Science fiction? Hardly. In fact there is a growing movement to turn Superfund and Brownfield sites into “Brightfield” sites. According to the US Department of Energy, PV systems built in the estimated acres of Brownfields could supply 90% of the nation’s current electricity. Many examples already exist:

  • 10,000 buried drums and contaminated soil were removed from the Picillo Pig Farm Superfund Site in Coventry, Rhode Island. Now New York-based Allco Renewable Energy Group will fill the 100-acre site with hundreds of solar panels ­ enough to generate 8 megawatts of electricity and power about 7,200 homes, making it the largest solar energy project east of the Mississippi.
  • Epuran and Exelon are collaborating on a solar energy plant in South Philadelphia at the Philadelphia Navy Yard that is expected to power 200 homes.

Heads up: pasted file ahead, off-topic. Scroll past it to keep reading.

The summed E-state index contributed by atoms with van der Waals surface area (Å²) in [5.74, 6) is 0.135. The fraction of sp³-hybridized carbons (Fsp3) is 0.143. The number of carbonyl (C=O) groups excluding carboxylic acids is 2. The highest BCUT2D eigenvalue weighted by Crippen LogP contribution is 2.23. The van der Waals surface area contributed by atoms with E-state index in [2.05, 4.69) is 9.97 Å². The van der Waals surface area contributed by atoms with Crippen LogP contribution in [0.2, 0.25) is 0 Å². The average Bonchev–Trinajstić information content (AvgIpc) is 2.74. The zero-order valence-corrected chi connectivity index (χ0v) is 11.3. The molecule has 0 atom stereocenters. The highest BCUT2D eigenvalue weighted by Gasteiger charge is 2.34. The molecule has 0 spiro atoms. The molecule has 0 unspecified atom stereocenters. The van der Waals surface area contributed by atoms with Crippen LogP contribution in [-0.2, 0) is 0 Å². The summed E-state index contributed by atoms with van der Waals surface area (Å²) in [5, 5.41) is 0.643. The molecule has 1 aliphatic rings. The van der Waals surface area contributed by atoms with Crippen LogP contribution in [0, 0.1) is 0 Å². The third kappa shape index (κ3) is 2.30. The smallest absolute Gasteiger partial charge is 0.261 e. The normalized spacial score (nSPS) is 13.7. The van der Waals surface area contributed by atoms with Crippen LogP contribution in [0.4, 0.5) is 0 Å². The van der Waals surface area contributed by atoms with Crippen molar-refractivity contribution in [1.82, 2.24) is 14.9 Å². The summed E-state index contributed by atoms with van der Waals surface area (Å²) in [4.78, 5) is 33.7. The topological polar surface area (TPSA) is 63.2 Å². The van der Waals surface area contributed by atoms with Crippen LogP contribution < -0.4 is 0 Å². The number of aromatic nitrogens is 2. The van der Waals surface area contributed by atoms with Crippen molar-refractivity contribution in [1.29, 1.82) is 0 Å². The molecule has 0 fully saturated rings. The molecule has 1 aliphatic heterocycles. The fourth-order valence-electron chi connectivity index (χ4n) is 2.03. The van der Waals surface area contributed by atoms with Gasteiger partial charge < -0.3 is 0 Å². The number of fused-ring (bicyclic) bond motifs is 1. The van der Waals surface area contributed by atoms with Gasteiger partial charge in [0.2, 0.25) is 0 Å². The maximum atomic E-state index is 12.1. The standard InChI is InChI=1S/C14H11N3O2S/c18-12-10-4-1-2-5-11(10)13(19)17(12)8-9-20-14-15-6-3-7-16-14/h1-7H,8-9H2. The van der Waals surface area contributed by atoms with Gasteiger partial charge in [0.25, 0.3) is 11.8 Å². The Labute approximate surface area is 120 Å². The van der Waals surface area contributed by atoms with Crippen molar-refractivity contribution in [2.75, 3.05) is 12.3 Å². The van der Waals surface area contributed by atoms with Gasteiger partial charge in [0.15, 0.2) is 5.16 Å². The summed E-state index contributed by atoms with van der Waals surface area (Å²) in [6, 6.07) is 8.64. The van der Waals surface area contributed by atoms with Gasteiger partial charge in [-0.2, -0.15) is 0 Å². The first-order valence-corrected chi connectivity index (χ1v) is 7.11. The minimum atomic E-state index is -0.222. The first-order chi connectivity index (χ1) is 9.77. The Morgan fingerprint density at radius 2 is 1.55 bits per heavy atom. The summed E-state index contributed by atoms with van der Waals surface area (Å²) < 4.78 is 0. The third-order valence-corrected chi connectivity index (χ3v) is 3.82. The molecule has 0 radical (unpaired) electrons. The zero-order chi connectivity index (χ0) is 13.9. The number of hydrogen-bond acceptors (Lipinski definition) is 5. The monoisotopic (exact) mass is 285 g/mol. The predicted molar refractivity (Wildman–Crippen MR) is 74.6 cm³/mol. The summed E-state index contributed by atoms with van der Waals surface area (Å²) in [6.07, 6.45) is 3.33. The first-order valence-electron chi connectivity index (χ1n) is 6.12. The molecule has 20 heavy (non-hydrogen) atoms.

• In nearby Bucks County Exelon Generating Company has committed to building one of the largest solar electric facilities in the nation ­ and it will do so using 16,500 solar panels on a buffer property located adjacent to Waste Management's GROWS Landfill in Falls Township. The project will cost between $16 million and $20 million to build and will generate 3 Megawatts of electricity.
  • In Brockton, MA a 425-kilowatt array of nearly 1400 solar panels were installed across 3 acres of the abandoned and contaminated Brockton Gas Works site. The Brockton PV project produces enough energy to power City Hall and meet a portion of the police station's energy demand. The City of Brockton received major grants from both Massachusetts and the U.S. Department of Energy to support the project.